The submucosal (Meissner's) and myenteric (Auerbach's) plexuses within the wall of the intestine contain 100 million neurons, about as many as are in the spinal cord! These include preganglionic parasympathetic axons, the ganglion cell bodies of postganglionic parasympathetic neurons, postganglionic sympathetic axons, and afferent (sensory) neurons. These plexuses also contain interneu-rons, as does the CNS. Also like the CNS, the enteric nervous system (or enteric brain) contains more glial cells than neurons, and these glial cells resemble the astrocytes of the brain.
Some sensory (afferent) neurons within the intestinal plexuses travel in the vagus nerve to deliver sensory information to the CNS. These are called extrinsic afferents, and they are involved in regulation by the autonomic nervous system. Other sensory neurons—called intrinsic afferents—have their cell bodies in the myenteric or submucosal plexuses and synapse with the interneurons of the enteric nervous system.
Peristalsis, for example, is regulated by the enteric nervous system. A bolus of chyme stimulates intrinsic afferents (with cell bodies in the myenteric plexus) that activate enteric interneurons, which in turn stimulate motor neurons. These motor neurons innervate both smooth muscle cells and interstitial cells of Cajal, where they release excitatory and inhibitory neurotransmitters. Smooth muscle contraction is stimulated by the neurotransmit-ters ACh and substance P above the bolus, and smooth muscle relaxation is stimulated by nitric oxide, vasoactive intestinal pep-tide (VIP), and ATP below the bolus (fig. 18.31).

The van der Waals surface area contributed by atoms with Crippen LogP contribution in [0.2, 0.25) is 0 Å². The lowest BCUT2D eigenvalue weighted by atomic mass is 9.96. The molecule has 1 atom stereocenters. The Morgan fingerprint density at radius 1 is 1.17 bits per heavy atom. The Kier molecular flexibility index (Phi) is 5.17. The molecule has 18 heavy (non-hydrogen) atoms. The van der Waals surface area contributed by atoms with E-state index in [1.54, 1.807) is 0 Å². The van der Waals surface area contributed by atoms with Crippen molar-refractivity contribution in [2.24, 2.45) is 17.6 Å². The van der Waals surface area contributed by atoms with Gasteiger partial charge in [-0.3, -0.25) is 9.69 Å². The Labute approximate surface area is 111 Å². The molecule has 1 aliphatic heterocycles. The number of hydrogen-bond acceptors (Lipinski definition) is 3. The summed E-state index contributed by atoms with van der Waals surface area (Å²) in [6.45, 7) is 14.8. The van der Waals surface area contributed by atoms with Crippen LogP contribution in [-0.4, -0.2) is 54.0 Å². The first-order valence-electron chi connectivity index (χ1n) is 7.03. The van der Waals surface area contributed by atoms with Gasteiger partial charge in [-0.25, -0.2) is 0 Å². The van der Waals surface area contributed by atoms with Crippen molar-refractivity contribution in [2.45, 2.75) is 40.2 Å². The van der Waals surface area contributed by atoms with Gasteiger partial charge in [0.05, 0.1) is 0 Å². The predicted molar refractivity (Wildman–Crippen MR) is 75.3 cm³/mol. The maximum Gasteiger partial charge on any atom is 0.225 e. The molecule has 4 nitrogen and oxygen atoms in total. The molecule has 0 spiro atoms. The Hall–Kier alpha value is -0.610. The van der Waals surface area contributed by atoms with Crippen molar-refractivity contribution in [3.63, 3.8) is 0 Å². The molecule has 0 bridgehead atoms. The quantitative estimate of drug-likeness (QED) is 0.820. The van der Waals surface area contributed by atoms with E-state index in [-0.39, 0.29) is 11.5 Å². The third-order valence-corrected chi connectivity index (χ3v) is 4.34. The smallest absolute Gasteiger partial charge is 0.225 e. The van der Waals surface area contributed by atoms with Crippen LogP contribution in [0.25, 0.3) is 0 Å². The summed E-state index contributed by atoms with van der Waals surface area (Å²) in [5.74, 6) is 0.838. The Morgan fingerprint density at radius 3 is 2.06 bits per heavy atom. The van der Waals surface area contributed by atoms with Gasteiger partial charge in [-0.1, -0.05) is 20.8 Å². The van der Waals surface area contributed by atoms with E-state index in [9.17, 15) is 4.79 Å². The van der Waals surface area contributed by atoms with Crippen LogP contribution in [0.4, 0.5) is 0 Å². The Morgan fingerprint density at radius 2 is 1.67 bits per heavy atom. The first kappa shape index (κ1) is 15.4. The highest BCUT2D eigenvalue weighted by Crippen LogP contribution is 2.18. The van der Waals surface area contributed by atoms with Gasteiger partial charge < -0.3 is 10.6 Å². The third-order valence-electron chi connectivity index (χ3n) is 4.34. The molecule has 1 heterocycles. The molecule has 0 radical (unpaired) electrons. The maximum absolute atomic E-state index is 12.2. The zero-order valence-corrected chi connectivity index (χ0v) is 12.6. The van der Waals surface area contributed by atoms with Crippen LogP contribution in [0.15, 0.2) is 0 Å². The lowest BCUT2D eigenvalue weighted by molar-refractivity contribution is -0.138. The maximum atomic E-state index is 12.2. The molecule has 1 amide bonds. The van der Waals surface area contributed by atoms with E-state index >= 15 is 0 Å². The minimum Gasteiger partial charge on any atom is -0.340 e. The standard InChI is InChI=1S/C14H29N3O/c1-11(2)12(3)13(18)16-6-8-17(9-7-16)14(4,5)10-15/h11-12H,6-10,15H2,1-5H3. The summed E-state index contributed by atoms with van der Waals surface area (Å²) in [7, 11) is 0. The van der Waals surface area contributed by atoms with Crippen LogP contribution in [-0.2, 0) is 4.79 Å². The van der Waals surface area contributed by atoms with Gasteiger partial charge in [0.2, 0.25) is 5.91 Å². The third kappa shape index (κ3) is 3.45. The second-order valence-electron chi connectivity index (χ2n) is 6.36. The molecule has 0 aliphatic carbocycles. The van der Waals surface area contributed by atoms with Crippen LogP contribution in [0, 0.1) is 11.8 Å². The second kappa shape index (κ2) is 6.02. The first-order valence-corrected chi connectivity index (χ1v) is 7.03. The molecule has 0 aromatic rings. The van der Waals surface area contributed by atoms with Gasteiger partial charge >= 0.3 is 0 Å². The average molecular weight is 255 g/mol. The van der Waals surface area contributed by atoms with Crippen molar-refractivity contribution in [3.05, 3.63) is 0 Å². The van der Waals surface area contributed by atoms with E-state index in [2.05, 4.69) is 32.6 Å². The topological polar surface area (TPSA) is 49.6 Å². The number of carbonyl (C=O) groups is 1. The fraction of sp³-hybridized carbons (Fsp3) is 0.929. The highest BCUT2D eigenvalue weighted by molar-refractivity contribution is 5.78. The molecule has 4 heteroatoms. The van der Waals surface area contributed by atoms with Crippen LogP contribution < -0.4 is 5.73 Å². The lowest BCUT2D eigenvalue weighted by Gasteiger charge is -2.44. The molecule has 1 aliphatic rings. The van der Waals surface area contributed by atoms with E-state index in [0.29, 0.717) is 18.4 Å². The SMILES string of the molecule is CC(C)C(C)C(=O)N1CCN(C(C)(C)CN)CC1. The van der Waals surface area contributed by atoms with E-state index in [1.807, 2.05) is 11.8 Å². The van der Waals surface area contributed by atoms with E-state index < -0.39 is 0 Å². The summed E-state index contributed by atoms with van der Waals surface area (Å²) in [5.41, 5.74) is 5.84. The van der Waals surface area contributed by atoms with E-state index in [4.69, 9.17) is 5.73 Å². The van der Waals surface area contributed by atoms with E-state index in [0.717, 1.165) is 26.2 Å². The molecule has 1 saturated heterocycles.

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This ebook provides an introductory explanation of the workings of the human body, with an effort to draw connections between the body systems and explain their interdependencies. A framework for the book is homeostasis and how the body maintains balance within each system. This is intended as a first introduction to physiology for a college-level course.